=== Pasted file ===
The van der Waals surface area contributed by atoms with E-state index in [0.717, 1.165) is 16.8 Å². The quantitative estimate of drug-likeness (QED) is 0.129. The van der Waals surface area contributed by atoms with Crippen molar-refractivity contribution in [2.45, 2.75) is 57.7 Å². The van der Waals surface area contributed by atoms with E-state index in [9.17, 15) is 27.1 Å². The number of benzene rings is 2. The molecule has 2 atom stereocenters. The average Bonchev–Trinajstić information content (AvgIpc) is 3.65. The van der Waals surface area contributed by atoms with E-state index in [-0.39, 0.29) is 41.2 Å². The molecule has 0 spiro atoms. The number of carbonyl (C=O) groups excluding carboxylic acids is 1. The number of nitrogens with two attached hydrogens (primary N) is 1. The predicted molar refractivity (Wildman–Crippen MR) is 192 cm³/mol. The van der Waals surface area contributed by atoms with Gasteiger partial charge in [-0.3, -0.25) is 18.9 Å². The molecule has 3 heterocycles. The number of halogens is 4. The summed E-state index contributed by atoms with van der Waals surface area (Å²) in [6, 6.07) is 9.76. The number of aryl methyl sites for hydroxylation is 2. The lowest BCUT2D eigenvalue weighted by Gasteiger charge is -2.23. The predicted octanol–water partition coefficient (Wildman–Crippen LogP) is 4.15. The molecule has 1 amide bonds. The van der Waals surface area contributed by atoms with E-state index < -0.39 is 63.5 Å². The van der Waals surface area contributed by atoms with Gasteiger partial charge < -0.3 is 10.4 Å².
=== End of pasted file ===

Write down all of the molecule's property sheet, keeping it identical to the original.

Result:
The van der Waals surface area contributed by atoms with E-state index in [0.717, 1.165) is 16.8 Å². The quantitative estimate of drug-likeness (QED) is 0.129. The van der Waals surface area contributed by atoms with Crippen molar-refractivity contribution in [2.45, 2.75) is 57.7 Å². The van der Waals surface area contributed by atoms with E-state index in [9.17, 15) is 27.1 Å². The number of benzene rings is 2. The molecule has 2 atom stereocenters. The average Bonchev–Trinajstić information content (AvgIpc) is 3.65. The van der Waals surface area contributed by atoms with E-state index in [-0.39, 0.29) is 41.2 Å². The molecule has 0 spiro atoms. The number of carbonyl (C=O) groups excluding carboxylic acids is 1. The number of nitrogens with two attached hydrogens (primary N) is 1. The predicted molar refractivity (Wildman–Crippen MR) is 192 cm³/mol. The van der Waals surface area contributed by atoms with Gasteiger partial charge in [-0.3, -0.25) is 18.9 Å². The molecule has 3 heterocycles. The number of halogens is 4. The summed E-state index contributed by atoms with van der Waals surface area (Å²) in [6, 6.07) is 9.76. The number of aryl methyl sites for hydroxylation is 2. The lowest BCUT2D eigenvalue weighted by Gasteiger charge is -2.23. The predicted octanol–water partition coefficient (Wildman–Crippen LogP) is 4.15. The molecule has 1 amide bonds. The van der Waals surface area contributed by atoms with E-state index < -0.39 is 63.5 Å². The van der Waals surface area contributed by atoms with Gasteiger partial charge < -0.3 is 10.4 Å².